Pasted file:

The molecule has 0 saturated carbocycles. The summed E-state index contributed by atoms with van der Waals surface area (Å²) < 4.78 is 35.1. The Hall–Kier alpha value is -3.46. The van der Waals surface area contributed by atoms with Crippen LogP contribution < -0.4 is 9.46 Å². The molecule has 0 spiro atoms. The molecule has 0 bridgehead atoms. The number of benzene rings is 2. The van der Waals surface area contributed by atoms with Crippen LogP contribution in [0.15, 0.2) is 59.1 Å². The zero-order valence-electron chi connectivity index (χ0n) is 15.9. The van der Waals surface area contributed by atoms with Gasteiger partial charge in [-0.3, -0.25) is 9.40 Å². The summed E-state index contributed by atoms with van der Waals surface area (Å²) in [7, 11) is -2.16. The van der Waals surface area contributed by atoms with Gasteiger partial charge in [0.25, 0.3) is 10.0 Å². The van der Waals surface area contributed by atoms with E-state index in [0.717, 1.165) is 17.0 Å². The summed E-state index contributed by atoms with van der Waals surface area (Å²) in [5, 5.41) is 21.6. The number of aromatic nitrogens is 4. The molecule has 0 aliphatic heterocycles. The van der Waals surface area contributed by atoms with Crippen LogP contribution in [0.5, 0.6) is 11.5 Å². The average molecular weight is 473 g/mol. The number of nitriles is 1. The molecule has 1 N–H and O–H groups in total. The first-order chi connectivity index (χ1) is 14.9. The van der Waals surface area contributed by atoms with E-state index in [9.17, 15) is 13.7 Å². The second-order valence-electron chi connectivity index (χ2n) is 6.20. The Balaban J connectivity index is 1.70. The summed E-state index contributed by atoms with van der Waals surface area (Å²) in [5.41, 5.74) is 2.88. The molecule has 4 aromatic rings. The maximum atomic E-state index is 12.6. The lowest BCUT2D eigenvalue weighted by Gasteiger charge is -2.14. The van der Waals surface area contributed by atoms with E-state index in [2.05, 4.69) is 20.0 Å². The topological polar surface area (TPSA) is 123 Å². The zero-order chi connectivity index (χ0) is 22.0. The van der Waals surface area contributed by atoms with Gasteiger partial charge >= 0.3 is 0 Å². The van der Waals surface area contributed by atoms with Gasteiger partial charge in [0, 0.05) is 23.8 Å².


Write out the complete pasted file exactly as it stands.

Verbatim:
The molecule has 0 saturated carbocycles. The summed E-state index contributed by atoms with van der Waals surface area (Å²) < 4.78 is 35.1. The Hall–Kier alpha value is -3.46. The van der Waals surface area contributed by atoms with Crippen LogP contribution < -0.4 is 9.46 Å². The molecule has 0 spiro atoms. The molecule has 0 bridgehead atoms. The number of benzene rings is 2. The van der Waals surface area contributed by atoms with Crippen LogP contribution in [0.15, 0.2) is 59.1 Å². The zero-order valence-electron chi connectivity index (χ0n) is 15.9. The van der Waals surface area contributed by atoms with Gasteiger partial charge in [-0.3, -0.25) is 9.40 Å². The summed E-state index contributed by atoms with van der Waals surface area (Å²) in [7, 11) is -2.16. The van der Waals surface area contributed by atoms with Gasteiger partial charge in [0.25, 0.3) is 10.0 Å². The van der Waals surface area contributed by atoms with E-state index in [0.717, 1.165) is 17.0 Å². The summed E-state index contributed by atoms with van der Waals surface area (Å²) in [5, 5.41) is 21.6. The number of aromatic nitrogens is 4. The molecule has 0 aliphatic heterocycles. The van der Waals surface area contributed by atoms with Crippen LogP contribution in [0.5, 0.6) is 11.5 Å². The average molecular weight is 473 g/mol. The number of nitriles is 1. The molecule has 1 N–H and O–H groups in total. The first-order chi connectivity index (χ1) is 14.9. The van der Waals surface area contributed by atoms with E-state index in [9.17, 15) is 13.7 Å². The second-order valence-electron chi connectivity index (χ2n) is 6.20. The Balaban J connectivity index is 1.70. The summed E-state index contributed by atoms with van der Waals surface area (Å²) in [5.41, 5.74) is 2.88. The molecule has 4 aromatic rings. The maximum atomic E-state index is 12.6. The lowest BCUT2D eigenvalue weighted by Gasteiger charge is -2.14. The van der Waals surface area contributed by atoms with E-state index in [2.05, 4.69) is 20.0 Å². The topological polar surface area (TPSA) is 123 Å². The zero-order chi connectivity index (χ0) is 22.0. The van der Waals surface area contributed by atoms with Gasteiger partial charge >= 0.3 is 0 Å². The van der Waals surface area contributed by atoms with Gasteiger partial charge in [0, 0.05) is 23.8 Å².